Anti-Christian violence follows killing of Christian girl in Sokoto, Nigeria

PHOTO: Bishop Kukah. CREDIT: Aid to the Church in Need

AID TO THE CHURCH IN NEED – EPISODES OF ANTI-CHRISTIAN VIOLENCE ERUPTED IN SOKOTO, Nigeria, May 14-15, following the horrific murder of a young Christian student accused of blasphemy.

Deborah Yakubu Samuel, member of the Evangelical Church Winning All, was stoned and then burned to death when she returned to classes after a holiday. A group of students attacked her due to allegedly blasphemous messages she is accused of having sent as part of a students’ WhatsApp group.

After two people were arrested for her murder, groups of rioters attacked Christian sites in different places in the state capital, according to a statement released by the local diocese.

“During the protest, groups of youths led by some adults in the background attacked the Holy Family Catholic Cathedral at Bello Way, destroying church windows and those of the Bishop Lawton Secretariat. Rioters also vandalized a community bus parked within the premises. St. Kevin’s Catholic Church was also attacked and partly burned; windows of the new hospital complex under construction, in the same premises, were shattered,” said the statement, which adds that “the hoodlums also attacked the Bakhita Center […], burning down a bus within the premises.”

According to local media, rioters may have been misled into thinking that Catholic leaders, such as Sokoto bishop Matthew Kukah, were ultimately responsible for Deborah Yakubu’s actions. However, according to the statement sent to Aid to the Church in Need (ACN), rumors that the bishop’s residence had also been attacked are groundless, and no lives were lost during the protests.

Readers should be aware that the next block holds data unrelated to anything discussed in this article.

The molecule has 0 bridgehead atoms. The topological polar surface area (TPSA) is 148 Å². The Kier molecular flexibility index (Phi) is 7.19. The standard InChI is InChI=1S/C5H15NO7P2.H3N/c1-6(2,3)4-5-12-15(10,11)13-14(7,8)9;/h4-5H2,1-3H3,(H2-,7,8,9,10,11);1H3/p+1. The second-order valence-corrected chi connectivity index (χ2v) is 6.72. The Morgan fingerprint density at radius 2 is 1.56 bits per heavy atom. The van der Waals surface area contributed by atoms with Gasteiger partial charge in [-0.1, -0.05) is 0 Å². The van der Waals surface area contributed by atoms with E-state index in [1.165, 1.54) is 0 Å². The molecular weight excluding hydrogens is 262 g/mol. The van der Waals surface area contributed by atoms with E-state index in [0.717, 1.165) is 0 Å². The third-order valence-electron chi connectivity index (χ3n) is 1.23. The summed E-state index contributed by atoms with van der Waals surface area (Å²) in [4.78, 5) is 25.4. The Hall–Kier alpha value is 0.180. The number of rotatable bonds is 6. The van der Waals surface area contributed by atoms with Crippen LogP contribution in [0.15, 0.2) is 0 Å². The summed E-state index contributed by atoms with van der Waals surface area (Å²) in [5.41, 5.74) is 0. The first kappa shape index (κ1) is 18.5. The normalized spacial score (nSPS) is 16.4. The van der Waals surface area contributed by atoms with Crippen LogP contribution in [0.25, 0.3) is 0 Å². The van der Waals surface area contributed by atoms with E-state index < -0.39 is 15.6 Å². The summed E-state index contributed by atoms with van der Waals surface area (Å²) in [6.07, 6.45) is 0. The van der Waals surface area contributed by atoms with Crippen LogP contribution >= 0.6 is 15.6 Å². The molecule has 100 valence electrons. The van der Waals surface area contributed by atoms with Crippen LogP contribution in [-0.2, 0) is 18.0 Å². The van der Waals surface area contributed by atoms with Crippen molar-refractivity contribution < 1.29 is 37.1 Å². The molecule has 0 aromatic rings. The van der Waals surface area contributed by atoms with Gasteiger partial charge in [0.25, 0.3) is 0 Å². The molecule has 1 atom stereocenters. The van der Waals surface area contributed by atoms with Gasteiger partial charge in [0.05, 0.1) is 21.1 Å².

In response to these acts of violence, Bishop Kukah appealed “to Christians to remain law abiding and pray for the return of normalcy and congratulates the local authorities and police for their work in dispersing the crowd before they could do further damage.”

The local government declared a 24-hour curfew, which was then extended. On May 16 it was relaxed, but it remains in force from dusk till dawn, according to Nigerian press.

Islamic extremism has been on the rise, and violence has become rampant in Nigeria, especially in the northern part of the country, where Christians are a minority, and in central regions which are mixed. Despite this, the government has failed to take appropriate action to stem interreligious and interethnic criminality, Church leaders have charged. Killings and kidnappings have become common, but Deborah Samuel’s murder stands out for its brutality.

The Christian Association of Nigeria, an ecumenical body in which the Catholic Church is also represented, has written to local leaders urging Christians to hold peaceful protests within their church premises on Sunday, May 22.

ACN has been highlighting the plight of Christians in Nigeria for many years, with growing concern, and has singled the country out in its bi-annual Religious Freedom Report as one of the most dangerous for Christians in the world. Following this latest attack, ACN called on the government to fulfill its obligations and ensure the safety of all Nigerians, regardless of their ethnicity or religious affiliation, and to act swiftly to ensure justice for Deborah Yakubu and her grieving family.

—Filipe d’Avillez, AID TO THE CHURCH IN NEED. Published with permission.